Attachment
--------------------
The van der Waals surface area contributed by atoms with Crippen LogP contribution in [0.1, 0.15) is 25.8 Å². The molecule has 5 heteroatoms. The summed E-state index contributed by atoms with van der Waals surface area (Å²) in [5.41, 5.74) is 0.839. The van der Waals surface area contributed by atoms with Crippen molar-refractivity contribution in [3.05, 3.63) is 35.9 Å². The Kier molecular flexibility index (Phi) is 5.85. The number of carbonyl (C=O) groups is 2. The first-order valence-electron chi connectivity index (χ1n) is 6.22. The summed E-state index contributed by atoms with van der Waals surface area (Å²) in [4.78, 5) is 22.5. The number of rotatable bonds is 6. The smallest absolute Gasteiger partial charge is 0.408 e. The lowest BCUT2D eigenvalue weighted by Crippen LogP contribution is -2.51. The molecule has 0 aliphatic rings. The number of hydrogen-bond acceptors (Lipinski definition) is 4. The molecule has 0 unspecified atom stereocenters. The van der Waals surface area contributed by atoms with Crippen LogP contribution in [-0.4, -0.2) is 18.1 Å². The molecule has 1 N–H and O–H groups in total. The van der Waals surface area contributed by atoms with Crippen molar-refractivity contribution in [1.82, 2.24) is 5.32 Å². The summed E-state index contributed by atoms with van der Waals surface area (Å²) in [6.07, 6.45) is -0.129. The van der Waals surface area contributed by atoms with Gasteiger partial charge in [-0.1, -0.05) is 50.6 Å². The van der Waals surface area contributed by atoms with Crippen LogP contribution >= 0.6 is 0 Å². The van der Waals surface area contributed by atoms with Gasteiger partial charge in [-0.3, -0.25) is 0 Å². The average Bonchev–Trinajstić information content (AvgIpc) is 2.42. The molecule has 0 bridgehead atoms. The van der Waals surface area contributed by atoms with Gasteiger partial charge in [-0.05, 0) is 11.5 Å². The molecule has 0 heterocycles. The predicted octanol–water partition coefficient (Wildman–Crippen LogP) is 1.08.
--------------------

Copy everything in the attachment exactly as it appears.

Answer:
The van der Waals surface area contributed by atoms with Crippen LogP contribution in [0.1, 0.15) is 25.8 Å². The molecule has 5 heteroatoms. The summed E-state index contributed by atoms with van der Waals surface area (Å²) in [5.41, 5.74) is 0.839. The van der Waals surface area contributed by atoms with Crippen molar-refractivity contribution in [3.05, 3.63) is 35.9 Å². The Kier molecular flexibility index (Phi) is 5.85. The number of carbonyl (C=O) groups is 2. The first-order valence-electron chi connectivity index (χ1n) is 6.22. The summed E-state index contributed by atoms with van der Waals surface area (Å²) in [4.78, 5) is 22.5. The number of rotatable bonds is 6. The smallest absolute Gasteiger partial charge is 0.408 e. The lowest BCUT2D eigenvalue weighted by Crippen LogP contribution is -2.51. The molecule has 0 aliphatic rings. The number of hydrogen-bond acceptors (Lipinski definition) is 4. The molecule has 0 unspecified atom stereocenters. The van der Waals surface area contributed by atoms with Crippen LogP contribution in [-0.4, -0.2) is 18.1 Å². The molecule has 1 N–H and O–H groups in total. The van der Waals surface area contributed by atoms with Crippen molar-refractivity contribution in [1.82, 2.24) is 5.32 Å². The summed E-state index contributed by atoms with van der Waals surface area (Å²) in [6.07, 6.45) is -0.129. The van der Waals surface area contributed by atoms with Gasteiger partial charge in [-0.1, -0.05) is 50.6 Å². The van der Waals surface area contributed by atoms with Crippen LogP contribution >= 0.6 is 0 Å². The van der Waals surface area contributed by atoms with Gasteiger partial charge in [-0.3, -0.25) is 0 Å². The average Bonchev–Trinajstić information content (AvgIpc) is 2.42. The molecule has 0 bridgehead atoms. The van der Waals surface area contributed by atoms with Gasteiger partial charge in [-0.05, 0) is 11.5 Å². The molecule has 0 heterocycles. The predicted octanol–water partition coefficient (Wildman–Crippen LogP) is 1.08.